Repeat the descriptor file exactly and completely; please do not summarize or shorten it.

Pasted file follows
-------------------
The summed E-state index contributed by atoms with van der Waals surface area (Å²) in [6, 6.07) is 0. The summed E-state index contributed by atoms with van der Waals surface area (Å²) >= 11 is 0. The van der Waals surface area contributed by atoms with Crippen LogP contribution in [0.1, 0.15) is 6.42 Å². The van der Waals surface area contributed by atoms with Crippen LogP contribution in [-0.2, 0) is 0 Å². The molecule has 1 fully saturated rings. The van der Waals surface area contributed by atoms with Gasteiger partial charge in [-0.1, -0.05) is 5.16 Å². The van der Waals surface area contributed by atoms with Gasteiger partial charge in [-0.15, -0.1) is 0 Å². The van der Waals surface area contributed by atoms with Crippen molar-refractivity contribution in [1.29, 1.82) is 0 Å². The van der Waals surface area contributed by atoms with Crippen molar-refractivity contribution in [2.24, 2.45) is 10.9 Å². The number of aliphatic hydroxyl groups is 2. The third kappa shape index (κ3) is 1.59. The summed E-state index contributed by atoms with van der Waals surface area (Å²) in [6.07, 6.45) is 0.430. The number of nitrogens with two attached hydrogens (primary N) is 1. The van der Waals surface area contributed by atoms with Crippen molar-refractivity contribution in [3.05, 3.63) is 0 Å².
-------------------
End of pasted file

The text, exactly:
The summed E-state index contributed by atoms with van der Waals surface area (Å²) in [6, 6.07) is 0. The summed E-state index contributed by atoms with van der Waals surface area (Å²) >= 11 is 0. The van der Waals surface area contributed by atoms with Crippen LogP contribution in [0.1, 0.15) is 6.42 Å². The van der Waals surface area contributed by atoms with Crippen LogP contribution in [-0.2, 0) is 0 Å². The molecule has 1 fully saturated rings. The van der Waals surface area contributed by atoms with Gasteiger partial charge in [-0.1, -0.05) is 5.16 Å². The van der Waals surface area contributed by atoms with Gasteiger partial charge in [-0.15, -0.1) is 0 Å². The van der Waals surface area contributed by atoms with Crippen molar-refractivity contribution in [1.29, 1.82) is 0 Å². The van der Waals surface area contributed by atoms with Crippen molar-refractivity contribution in [2.24, 2.45) is 10.9 Å². The number of aliphatic hydroxyl groups is 2. The third kappa shape index (κ3) is 1.59. The summed E-state index contributed by atoms with van der Waals surface area (Å²) in [6.07, 6.45) is 0.430. The number of nitrogens with two attached hydrogens (primary N) is 1. The van der Waals surface area contributed by atoms with Crippen molar-refractivity contribution in [3.05, 3.63) is 0 Å².